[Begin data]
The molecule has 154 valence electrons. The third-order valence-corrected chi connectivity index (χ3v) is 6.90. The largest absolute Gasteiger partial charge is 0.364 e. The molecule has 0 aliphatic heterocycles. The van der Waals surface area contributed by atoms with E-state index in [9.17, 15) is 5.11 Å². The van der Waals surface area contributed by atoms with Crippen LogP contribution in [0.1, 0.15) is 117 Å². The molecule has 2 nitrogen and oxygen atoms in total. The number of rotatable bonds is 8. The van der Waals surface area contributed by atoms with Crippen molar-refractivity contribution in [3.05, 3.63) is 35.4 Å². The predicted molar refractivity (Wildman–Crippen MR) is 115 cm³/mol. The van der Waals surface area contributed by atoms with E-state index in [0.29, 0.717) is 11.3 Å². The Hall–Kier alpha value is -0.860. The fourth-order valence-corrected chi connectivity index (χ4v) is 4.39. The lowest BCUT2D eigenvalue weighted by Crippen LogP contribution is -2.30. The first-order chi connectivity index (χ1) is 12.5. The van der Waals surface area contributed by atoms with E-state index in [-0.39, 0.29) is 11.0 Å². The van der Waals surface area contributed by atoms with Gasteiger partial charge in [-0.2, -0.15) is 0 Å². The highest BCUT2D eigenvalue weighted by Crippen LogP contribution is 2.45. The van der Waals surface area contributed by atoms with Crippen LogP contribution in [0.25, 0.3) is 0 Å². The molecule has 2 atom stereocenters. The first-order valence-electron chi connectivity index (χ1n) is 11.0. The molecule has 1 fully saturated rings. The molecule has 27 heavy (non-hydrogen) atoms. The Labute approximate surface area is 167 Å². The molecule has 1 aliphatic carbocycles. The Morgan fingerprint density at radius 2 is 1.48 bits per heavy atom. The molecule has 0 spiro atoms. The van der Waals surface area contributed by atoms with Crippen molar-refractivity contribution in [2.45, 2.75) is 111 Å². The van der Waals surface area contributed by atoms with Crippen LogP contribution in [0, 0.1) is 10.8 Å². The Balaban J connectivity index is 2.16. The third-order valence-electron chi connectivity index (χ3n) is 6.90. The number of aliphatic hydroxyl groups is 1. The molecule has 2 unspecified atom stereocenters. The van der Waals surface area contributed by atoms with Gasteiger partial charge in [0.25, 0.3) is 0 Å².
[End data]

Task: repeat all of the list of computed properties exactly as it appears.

The molecule has 154 valence electrons. The third-order valence-corrected chi connectivity index (χ3v) is 6.90. The largest absolute Gasteiger partial charge is 0.364 e. The molecule has 0 aliphatic heterocycles. The van der Waals surface area contributed by atoms with E-state index in [9.17, 15) is 5.11 Å². The van der Waals surface area contributed by atoms with Crippen LogP contribution in [0.1, 0.15) is 117 Å². The molecule has 2 nitrogen and oxygen atoms in total. The number of rotatable bonds is 8. The van der Waals surface area contributed by atoms with Crippen molar-refractivity contribution in [3.05, 3.63) is 35.4 Å². The predicted molar refractivity (Wildman–Crippen MR) is 115 cm³/mol. The van der Waals surface area contributed by atoms with E-state index in [0.29, 0.717) is 11.3 Å². The Hall–Kier alpha value is -0.860. The fourth-order valence-corrected chi connectivity index (χ4v) is 4.39. The lowest BCUT2D eigenvalue weighted by Crippen LogP contribution is -2.30. The first-order chi connectivity index (χ1) is 12.5. The van der Waals surface area contributed by atoms with E-state index in [-0.39, 0.29) is 11.0 Å². The van der Waals surface area contributed by atoms with Gasteiger partial charge in [-0.2, -0.15) is 0 Å². The highest BCUT2D eigenvalue weighted by Crippen LogP contribution is 2.45. The van der Waals surface area contributed by atoms with Crippen LogP contribution in [0.25, 0.3) is 0 Å². The molecule has 2 atom stereocenters. The first-order valence-electron chi connectivity index (χ1n) is 11.0. The molecule has 1 fully saturated rings. The molecule has 27 heavy (non-hydrogen) atoms. The Labute approximate surface area is 167 Å². The molecule has 1 aliphatic carbocycles. The Morgan fingerprint density at radius 2 is 1.48 bits per heavy atom. The molecule has 0 spiro atoms. The van der Waals surface area contributed by atoms with Crippen molar-refractivity contribution in [2.45, 2.75) is 111 Å². The van der Waals surface area contributed by atoms with Crippen LogP contribution in [0, 0.1) is 10.8 Å². The Balaban J connectivity index is 2.16. The third-order valence-electron chi connectivity index (χ3n) is 6.90. The number of aliphatic hydroxyl groups is 1. The molecule has 2 unspecified atom stereocenters. The van der Waals surface area contributed by atoms with Gasteiger partial charge in [0.25, 0.3) is 0 Å².